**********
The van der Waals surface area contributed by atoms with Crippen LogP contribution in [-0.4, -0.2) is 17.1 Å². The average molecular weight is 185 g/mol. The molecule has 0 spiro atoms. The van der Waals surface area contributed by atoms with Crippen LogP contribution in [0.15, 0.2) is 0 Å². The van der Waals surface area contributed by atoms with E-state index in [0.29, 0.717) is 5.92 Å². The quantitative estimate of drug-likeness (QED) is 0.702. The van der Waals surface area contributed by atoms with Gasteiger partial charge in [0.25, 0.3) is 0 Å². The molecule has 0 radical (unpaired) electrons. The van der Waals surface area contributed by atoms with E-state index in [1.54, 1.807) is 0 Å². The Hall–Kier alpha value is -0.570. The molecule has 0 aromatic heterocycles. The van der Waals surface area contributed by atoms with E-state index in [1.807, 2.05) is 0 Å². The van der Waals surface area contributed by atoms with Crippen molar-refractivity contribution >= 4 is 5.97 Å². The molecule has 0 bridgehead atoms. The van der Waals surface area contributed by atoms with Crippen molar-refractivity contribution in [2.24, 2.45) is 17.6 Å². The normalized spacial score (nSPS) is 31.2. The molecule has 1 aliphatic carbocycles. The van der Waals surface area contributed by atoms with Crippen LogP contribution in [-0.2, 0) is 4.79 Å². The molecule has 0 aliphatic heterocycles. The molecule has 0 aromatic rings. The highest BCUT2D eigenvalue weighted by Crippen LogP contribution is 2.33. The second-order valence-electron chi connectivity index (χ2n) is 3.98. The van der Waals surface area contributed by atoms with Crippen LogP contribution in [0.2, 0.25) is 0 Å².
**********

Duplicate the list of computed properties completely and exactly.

The van der Waals surface area contributed by atoms with Crippen LogP contribution in [-0.4, -0.2) is 17.1 Å². The average molecular weight is 185 g/mol. The molecule has 0 spiro atoms. The van der Waals surface area contributed by atoms with Crippen LogP contribution in [0.15, 0.2) is 0 Å². The van der Waals surface area contributed by atoms with E-state index in [0.29, 0.717) is 5.92 Å². The quantitative estimate of drug-likeness (QED) is 0.702. The van der Waals surface area contributed by atoms with Gasteiger partial charge in [0.25, 0.3) is 0 Å². The molecule has 0 radical (unpaired) electrons. The van der Waals surface area contributed by atoms with E-state index in [1.54, 1.807) is 0 Å². The Hall–Kier alpha value is -0.570. The molecule has 0 aromatic heterocycles. The van der Waals surface area contributed by atoms with E-state index in [1.807, 2.05) is 0 Å². The van der Waals surface area contributed by atoms with Crippen molar-refractivity contribution >= 4 is 5.97 Å². The molecule has 0 bridgehead atoms. The van der Waals surface area contributed by atoms with Crippen molar-refractivity contribution in [2.24, 2.45) is 17.6 Å². The normalized spacial score (nSPS) is 31.2. The molecule has 1 aliphatic carbocycles. The van der Waals surface area contributed by atoms with Crippen LogP contribution in [-0.2, 0) is 4.79 Å². The molecule has 0 aliphatic heterocycles. The molecule has 0 aromatic rings. The highest BCUT2D eigenvalue weighted by Crippen LogP contribution is 2.33. The second-order valence-electron chi connectivity index (χ2n) is 3.98. The van der Waals surface area contributed by atoms with Crippen LogP contribution in [0.2, 0.25) is 0 Å².